TORONTO (Reuters) - In “Gaga: Five Foot Two”, director Chris Moukarbel captures the artist hidden behind the outrageous costumes, revealing a woman unafraid to express her vulnerabilities and exercise her agency.
“This is me with nothing,” Lady Gaga says in the film.
The Netflix documentary, which had its world premiere at the Toronto International Film Festival on Friday, follows Lady Gaga over an eight-month period leading up to her Super Bowl Halftime performance in February 2017.
It’s an intimate and often raw look at the real Lady Gaga, Stefani Joanne Germanotta, roughly a decade after she exploded into the pop culture scene with her debut, “Just Dance”.
Moukarbel said the film was a rare opportunity to shine a light on a story that people thought they were already familiar with, describing the singer as powerful, yet vulnerable.
He told audiences after the premiere that the biggest challenge to filming Gaga’s life was “how to narrow the scope when it’s about somebody whose life is so big and vast.”
“With her life, it’s just like this daily whiplash which she’s experiencing, as you saw, and I tried to capture that.”
The film depicts that “whiplash”, juxtaposing the public Lady Gaga with the personal Germanotta.
An interview with the New York Times about her new single “Joanne” is book-ended by a call from a dying friend, Sonja Durham, and an emotional visit to her grandmother, who listens to her new song about her aunt Joanne for the first time.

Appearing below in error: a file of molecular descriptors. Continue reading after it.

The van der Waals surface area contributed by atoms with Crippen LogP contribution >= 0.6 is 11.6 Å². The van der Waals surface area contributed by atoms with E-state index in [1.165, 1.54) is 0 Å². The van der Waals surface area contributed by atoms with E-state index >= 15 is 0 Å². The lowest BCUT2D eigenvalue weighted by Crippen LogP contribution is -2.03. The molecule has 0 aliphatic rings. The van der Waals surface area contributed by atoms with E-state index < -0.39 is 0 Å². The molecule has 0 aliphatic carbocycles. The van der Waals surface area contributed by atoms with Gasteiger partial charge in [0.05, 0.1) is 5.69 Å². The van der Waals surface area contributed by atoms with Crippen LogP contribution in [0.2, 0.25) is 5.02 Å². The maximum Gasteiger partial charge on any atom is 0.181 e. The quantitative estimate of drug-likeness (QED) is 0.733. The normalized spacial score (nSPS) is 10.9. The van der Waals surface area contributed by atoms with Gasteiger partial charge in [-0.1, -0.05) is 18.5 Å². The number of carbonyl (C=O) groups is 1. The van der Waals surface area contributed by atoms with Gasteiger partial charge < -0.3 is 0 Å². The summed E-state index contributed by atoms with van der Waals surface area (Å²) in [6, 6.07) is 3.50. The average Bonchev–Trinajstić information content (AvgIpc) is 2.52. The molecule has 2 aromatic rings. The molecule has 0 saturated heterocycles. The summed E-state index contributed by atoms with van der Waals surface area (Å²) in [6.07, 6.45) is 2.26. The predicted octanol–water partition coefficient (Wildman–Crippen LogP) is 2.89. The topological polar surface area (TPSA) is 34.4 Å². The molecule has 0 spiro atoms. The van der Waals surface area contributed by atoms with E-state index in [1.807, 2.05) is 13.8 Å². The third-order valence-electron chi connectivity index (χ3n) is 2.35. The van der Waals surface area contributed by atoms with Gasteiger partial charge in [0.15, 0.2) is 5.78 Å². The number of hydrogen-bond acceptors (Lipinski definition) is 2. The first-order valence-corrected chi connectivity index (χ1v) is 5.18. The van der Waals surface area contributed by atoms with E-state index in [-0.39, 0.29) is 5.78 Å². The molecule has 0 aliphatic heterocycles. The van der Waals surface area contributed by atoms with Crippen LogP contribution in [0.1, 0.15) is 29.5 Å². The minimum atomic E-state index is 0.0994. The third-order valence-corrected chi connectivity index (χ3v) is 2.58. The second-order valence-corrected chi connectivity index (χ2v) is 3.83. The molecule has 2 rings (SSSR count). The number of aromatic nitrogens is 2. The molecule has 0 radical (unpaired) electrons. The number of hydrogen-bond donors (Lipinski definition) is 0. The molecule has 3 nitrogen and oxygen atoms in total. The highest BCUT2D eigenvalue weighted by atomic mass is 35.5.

Durham passed away earlier this year and the film is dedicated to her memory.
Lady Gaga, who performed a ballad version of “Bad Romance” before the film screening, watched the documentary for the first time on Friday.
“I was very overwhelmed watching it,” she told audiences afterwards, calling the film an authentic look at her life.
One moment she is elegantly turned out for a christening, surrounded by family, another moment she is wrapped in a towel, crying from the chronic pain that resulted from a hip fracture several years ago.
In the film, Lady Gaga’s vulnerabilities are on display: the depression and trauma caused by the hip injury, reflections on her self-image, being alone, turning 30, her dealings with men.
But she also talks extensively about finding empowerment and validation from within, as well as the power and influence of music on her life.
“Sometimes it’s like open heart surgery, making music. It’s invasive.”
Reporting by Solarina Ho; Editing by Shri Navaratnam